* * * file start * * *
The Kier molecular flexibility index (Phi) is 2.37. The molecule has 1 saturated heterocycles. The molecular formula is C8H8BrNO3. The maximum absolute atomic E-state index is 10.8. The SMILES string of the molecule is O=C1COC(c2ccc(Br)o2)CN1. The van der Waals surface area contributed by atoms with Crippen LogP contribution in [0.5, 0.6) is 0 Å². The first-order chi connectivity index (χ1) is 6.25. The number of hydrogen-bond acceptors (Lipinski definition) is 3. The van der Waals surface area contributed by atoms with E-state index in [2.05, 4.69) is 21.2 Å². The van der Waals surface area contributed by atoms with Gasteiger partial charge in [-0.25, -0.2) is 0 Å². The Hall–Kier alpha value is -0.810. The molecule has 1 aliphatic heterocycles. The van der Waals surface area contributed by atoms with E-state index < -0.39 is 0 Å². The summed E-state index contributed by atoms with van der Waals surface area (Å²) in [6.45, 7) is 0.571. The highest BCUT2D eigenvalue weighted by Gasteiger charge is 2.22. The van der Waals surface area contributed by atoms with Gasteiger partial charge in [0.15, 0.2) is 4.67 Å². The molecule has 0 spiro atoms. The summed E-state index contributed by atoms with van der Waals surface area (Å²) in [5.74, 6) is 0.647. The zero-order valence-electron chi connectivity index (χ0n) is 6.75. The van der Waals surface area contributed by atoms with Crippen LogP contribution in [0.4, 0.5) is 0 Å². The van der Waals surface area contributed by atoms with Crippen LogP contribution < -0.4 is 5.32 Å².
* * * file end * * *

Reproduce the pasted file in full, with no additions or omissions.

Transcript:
The Kier molecular flexibility index (Phi) is 2.37. The molecule has 1 saturated heterocycles. The molecular formula is C8H8BrNO3. The maximum absolute atomic E-state index is 10.8. The SMILES string of the molecule is O=C1COC(c2ccc(Br)o2)CN1. The van der Waals surface area contributed by atoms with Crippen LogP contribution in [0.5, 0.6) is 0 Å². The first-order chi connectivity index (χ1) is 6.25. The number of hydrogen-bond acceptors (Lipinski definition) is 3. The van der Waals surface area contributed by atoms with E-state index in [2.05, 4.69) is 21.2 Å². The van der Waals surface area contributed by atoms with Gasteiger partial charge in [-0.25, -0.2) is 0 Å². The Hall–Kier alpha value is -0.810. The molecule has 1 aliphatic heterocycles. The van der Waals surface area contributed by atoms with E-state index < -0.39 is 0 Å². The summed E-state index contributed by atoms with van der Waals surface area (Å²) in [6.45, 7) is 0.571. The highest BCUT2D eigenvalue weighted by Gasteiger charge is 2.22. The van der Waals surface area contributed by atoms with Gasteiger partial charge in [0.15, 0.2) is 4.67 Å². The molecule has 0 spiro atoms. The summed E-state index contributed by atoms with van der Waals surface area (Å²) in [5.74, 6) is 0.647. The zero-order valence-electron chi connectivity index (χ0n) is 6.75. The van der Waals surface area contributed by atoms with Crippen LogP contribution in [0.4, 0.5) is 0 Å². The van der Waals surface area contributed by atoms with Crippen LogP contribution < -0.4 is 5.32 Å².